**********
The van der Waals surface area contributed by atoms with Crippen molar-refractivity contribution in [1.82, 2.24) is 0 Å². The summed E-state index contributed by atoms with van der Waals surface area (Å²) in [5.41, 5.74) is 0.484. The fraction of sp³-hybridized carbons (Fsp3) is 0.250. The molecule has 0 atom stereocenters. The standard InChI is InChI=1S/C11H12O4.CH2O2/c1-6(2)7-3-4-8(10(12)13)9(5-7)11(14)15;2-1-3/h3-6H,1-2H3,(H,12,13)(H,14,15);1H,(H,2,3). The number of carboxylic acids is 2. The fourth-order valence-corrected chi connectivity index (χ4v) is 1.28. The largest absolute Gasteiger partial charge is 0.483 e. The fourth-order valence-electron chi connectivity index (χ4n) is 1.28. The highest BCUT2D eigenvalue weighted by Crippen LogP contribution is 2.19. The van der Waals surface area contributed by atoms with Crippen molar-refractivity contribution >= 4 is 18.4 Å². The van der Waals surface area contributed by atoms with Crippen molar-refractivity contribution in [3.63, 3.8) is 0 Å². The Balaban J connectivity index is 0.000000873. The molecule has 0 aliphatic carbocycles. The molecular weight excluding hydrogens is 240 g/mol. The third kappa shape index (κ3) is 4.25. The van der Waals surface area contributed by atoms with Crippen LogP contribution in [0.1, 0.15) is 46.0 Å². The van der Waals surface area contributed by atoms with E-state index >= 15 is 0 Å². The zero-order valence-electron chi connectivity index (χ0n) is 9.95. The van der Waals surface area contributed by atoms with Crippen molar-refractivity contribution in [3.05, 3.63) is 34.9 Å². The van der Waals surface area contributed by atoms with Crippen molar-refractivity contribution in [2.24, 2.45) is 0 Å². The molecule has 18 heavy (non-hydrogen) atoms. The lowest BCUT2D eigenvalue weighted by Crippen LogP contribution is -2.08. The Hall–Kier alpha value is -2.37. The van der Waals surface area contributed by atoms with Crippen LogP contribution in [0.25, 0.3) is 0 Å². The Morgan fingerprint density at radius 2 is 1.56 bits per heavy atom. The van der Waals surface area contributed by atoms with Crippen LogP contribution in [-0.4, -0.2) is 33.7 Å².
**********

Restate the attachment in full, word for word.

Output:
The van der Waals surface area contributed by atoms with Crippen molar-refractivity contribution in [1.82, 2.24) is 0 Å². The summed E-state index contributed by atoms with van der Waals surface area (Å²) in [5.41, 5.74) is 0.484. The fraction of sp³-hybridized carbons (Fsp3) is 0.250. The molecule has 0 atom stereocenters. The standard InChI is InChI=1S/C11H12O4.CH2O2/c1-6(2)7-3-4-8(10(12)13)9(5-7)11(14)15;2-1-3/h3-6H,1-2H3,(H,12,13)(H,14,15);1H,(H,2,3). The number of carboxylic acids is 2. The fourth-order valence-corrected chi connectivity index (χ4v) is 1.28. The largest absolute Gasteiger partial charge is 0.483 e. The fourth-order valence-electron chi connectivity index (χ4n) is 1.28. The highest BCUT2D eigenvalue weighted by Crippen LogP contribution is 2.19. The van der Waals surface area contributed by atoms with Crippen molar-refractivity contribution >= 4 is 18.4 Å². The van der Waals surface area contributed by atoms with Crippen molar-refractivity contribution in [3.63, 3.8) is 0 Å². The Balaban J connectivity index is 0.000000873. The molecule has 0 aliphatic carbocycles. The molecular weight excluding hydrogens is 240 g/mol. The third kappa shape index (κ3) is 4.25. The van der Waals surface area contributed by atoms with Crippen LogP contribution in [0.1, 0.15) is 46.0 Å². The van der Waals surface area contributed by atoms with E-state index >= 15 is 0 Å². The zero-order valence-electron chi connectivity index (χ0n) is 9.95. The van der Waals surface area contributed by atoms with Crippen molar-refractivity contribution in [3.05, 3.63) is 34.9 Å². The van der Waals surface area contributed by atoms with Crippen molar-refractivity contribution in [2.24, 2.45) is 0 Å². The molecule has 18 heavy (non-hydrogen) atoms. The lowest BCUT2D eigenvalue weighted by Crippen LogP contribution is -2.08. The Hall–Kier alpha value is -2.37. The van der Waals surface area contributed by atoms with Crippen LogP contribution in [0.25, 0.3) is 0 Å². The Morgan fingerprint density at radius 2 is 1.56 bits per heavy atom. The van der Waals surface area contributed by atoms with Crippen LogP contribution in [-0.4, -0.2) is 33.7 Å².